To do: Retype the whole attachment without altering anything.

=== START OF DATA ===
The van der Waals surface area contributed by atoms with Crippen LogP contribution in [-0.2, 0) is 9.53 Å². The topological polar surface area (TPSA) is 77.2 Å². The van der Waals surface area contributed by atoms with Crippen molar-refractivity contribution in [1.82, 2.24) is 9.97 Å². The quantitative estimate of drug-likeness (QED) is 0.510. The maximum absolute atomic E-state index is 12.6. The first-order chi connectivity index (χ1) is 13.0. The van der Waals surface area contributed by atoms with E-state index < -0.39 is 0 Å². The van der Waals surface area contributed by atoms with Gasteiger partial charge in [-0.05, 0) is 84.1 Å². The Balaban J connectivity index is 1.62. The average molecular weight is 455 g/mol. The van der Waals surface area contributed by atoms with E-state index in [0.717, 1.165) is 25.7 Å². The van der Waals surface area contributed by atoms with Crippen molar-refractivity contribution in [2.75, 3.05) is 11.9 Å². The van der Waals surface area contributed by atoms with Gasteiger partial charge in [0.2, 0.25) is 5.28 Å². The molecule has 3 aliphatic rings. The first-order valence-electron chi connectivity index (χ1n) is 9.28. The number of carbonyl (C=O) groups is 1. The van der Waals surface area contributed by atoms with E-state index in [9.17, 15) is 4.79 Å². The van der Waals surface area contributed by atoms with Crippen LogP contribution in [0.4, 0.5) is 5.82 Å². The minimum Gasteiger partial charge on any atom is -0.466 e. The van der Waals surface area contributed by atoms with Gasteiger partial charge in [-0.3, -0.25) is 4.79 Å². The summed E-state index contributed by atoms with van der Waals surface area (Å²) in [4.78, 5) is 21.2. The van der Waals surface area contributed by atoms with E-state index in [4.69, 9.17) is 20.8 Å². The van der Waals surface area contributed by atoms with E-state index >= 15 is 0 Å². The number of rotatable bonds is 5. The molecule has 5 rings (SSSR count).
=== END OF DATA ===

The van der Waals surface area contributed by atoms with Crippen LogP contribution in [-0.2, 0) is 9.53 Å². The topological polar surface area (TPSA) is 77.2 Å². The van der Waals surface area contributed by atoms with Crippen molar-refractivity contribution in [1.82, 2.24) is 9.97 Å². The quantitative estimate of drug-likeness (QED) is 0.510. The maximum absolute atomic E-state index is 12.6. The first-order chi connectivity index (χ1) is 13.0. The van der Waals surface area contributed by atoms with E-state index < -0.39 is 0 Å². The van der Waals surface area contributed by atoms with Gasteiger partial charge in [-0.05, 0) is 84.1 Å². The Balaban J connectivity index is 1.62. The average molecular weight is 455 g/mol. The van der Waals surface area contributed by atoms with E-state index in [0.717, 1.165) is 25.7 Å². The van der Waals surface area contributed by atoms with Crippen molar-refractivity contribution in [2.75, 3.05) is 11.9 Å². The van der Waals surface area contributed by atoms with Gasteiger partial charge in [0.2, 0.25) is 5.28 Å². The molecule has 3 aliphatic rings. The first-order valence-electron chi connectivity index (χ1n) is 9.28. The number of carbonyl (C=O) groups is 1. The van der Waals surface area contributed by atoms with E-state index in [9.17, 15) is 4.79 Å². The van der Waals surface area contributed by atoms with Crippen LogP contribution in [0.4, 0.5) is 5.82 Å². The minimum Gasteiger partial charge on any atom is -0.466 e. The van der Waals surface area contributed by atoms with Gasteiger partial charge in [-0.3, -0.25) is 4.79 Å². The summed E-state index contributed by atoms with van der Waals surface area (Å²) in [4.78, 5) is 21.2. The van der Waals surface area contributed by atoms with E-state index in [4.69, 9.17) is 20.8 Å². The van der Waals surface area contributed by atoms with E-state index >= 15 is 0 Å². The number of rotatable bonds is 5. The molecule has 5 rings (SSSR count).